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7 in 10 employers expect redundancies as furlough scheme ends

New research reveals that nearly 7 in 10 employers (69%) expect to make redundancies within the next year, the majority of which will take place within the coming months.

According to the study from Renovo, 46% of organisations expect to make redundancies within 6 months, while 23% anticipate redundancies within 6-12 months.

The news comes as the Coronavirus Job Retention Scheme ends, forcing organisations to make decisions regarding the future of furloughed employees. For employers expecting redundancies, 84% have employees on furlough.

However, for employees, concerns over redundancy are not explicitly linked to the end of the furlough scheme. Fifty-six percent of employees surveyed, who are worried about being made redundant within the next year, are not on furlough. The study Life after furlough: Employer and Employee perspectives on the threat of redundancy’, available to download on October 4th, was completed by 253 employers and 200 employees.

Chris Parker, Managing Director, Renovo sid: “Despite positive signs in the UK employment market, there remains a high level of pessimism and uncertainty at both the employer and employee level – the study shows that the perceived threat of redundancy remains incredibly high.

“In particular, at the employer level, there is a high correlation between those with employees currently on furlough and high levels of expected redundancies in the next year. However, employers must be aware that due to events in the last 18 months, perceptions of job security aren’t only an issue for those on furlough right now.”

The study highlights that both employers and employees hold similar perceptions of the causes behind weakened job security. In fact, half of employers (50%) and 46% of employees state that the key cause of future redundancies within their organisation is the financial impact of the pandemic on business performance.

However, other factors have contributed to a lack of job security as well: more than a quarter of employers (28%) state that redundancies are anticipated as some jobs are no longer needed due to new technology. One in eight (12%) also feel that certain roles are no longer necessary because of the move to remote and hybrid working.

Emphasising the current anxieties within the market, the report also reveals that for employees who expect to be made redundant within the next year, 47% think it will take over 3 months to find a new role with 14% believing it will take over six months to do so.

According to Renovo, given these levels of concern, it’s unsurprising that job search and career support is the most sought after form of redundancy support, with over 4 in 10 employees (42%) stating that this would be the most valuable type of assistance from employers. However, the report suggests that employers may not be fully attuned to this demand. Just 28% of employers believe that their people would most value job search and career support post redundancy, with one in four (43%) believing their employees would most value emotional and wellbeing support.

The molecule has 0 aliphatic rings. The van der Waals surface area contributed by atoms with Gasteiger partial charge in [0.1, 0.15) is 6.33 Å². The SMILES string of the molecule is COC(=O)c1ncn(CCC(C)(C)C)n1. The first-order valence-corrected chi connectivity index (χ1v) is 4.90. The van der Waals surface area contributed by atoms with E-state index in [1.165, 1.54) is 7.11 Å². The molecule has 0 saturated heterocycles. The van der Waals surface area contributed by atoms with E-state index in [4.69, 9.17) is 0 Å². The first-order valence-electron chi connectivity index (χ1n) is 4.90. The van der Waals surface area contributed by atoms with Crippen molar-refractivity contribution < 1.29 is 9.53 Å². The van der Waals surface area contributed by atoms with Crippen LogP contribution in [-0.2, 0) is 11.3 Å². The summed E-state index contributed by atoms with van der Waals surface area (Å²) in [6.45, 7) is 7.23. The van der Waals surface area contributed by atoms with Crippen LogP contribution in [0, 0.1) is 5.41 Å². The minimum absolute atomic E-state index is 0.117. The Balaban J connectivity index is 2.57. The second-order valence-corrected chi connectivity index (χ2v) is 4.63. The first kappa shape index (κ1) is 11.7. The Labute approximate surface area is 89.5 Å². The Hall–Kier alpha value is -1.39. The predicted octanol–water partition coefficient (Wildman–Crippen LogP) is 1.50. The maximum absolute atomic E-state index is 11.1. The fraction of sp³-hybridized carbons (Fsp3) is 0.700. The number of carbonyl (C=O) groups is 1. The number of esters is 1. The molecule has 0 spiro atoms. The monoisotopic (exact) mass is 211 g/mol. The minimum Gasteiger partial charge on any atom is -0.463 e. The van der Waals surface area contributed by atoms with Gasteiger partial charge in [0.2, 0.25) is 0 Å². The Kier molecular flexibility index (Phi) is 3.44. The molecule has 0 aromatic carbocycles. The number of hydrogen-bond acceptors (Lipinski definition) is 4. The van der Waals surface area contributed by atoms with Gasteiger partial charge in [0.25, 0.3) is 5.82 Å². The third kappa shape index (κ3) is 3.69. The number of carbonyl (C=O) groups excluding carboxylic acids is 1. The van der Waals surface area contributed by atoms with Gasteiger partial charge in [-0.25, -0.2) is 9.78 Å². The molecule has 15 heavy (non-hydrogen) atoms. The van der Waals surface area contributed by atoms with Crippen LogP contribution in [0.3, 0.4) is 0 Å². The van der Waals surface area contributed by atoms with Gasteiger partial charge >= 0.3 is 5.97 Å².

Parker added: “As we emerge from the furlough period, it seems clear that employers will need to work hard to rebuild a sense of job security for their workforces. If redundancies do need to occur, employers must make efforts to understand the real problems their people are experiencing in order to support them to move on appropriately. Increasing communication between employers and staff and improving employee listening are the crucial steps that organisations must take to reassure workforces and properly aid those facing redundancy in the coming months.

“Many employers have made great strides in improving the provision of emotional and wellbeing support as we have all tried to weather the storm of the pandemic. This type of support will continue to be hugely important for those facing redundancy. However, the report sends a message to employers of the importance that their people place on the more practical, focussed careers and job search support that they will need post redundancy. These elements are essential to give them the confidence and tools to move on quickly and effectively.”

Top trends impacting the global workforce in 2019

Artificial intelligence, people management and hiring practices are among the top six trends impacting the global workforce in 2019, according to a leading think tank.

The Workforce Institute at Kronos Incorporated asked its board members around the world what they think will be the most important workplace trends in the coming year, with employment law, flexible working and disaster management rounding out the list.

The full list of 2019 predicted trends is as follows:

  1. AI and machine learning unmask previously-hidden workforce data to make people-centric decisions. Artificial intelligence (AI) and machine learning will finally be woven into workforce management practices, revealing a treasure trove of data organizations have been collecting – but not using – for decades. With insight into their workforce data trends – like scheduling accuracy, absenteeism, overtime usage, and burnout – managers will be able to head-off potential issues before they arise. Intelligent automation will also free them from admin-heavy tasks – like managing schedules, approving time-off requests, and shift changes – while enabling data-driven decision-making that. Our board encourages caution here, though, warning that organizations must avoid a “one-size-fits-all” model.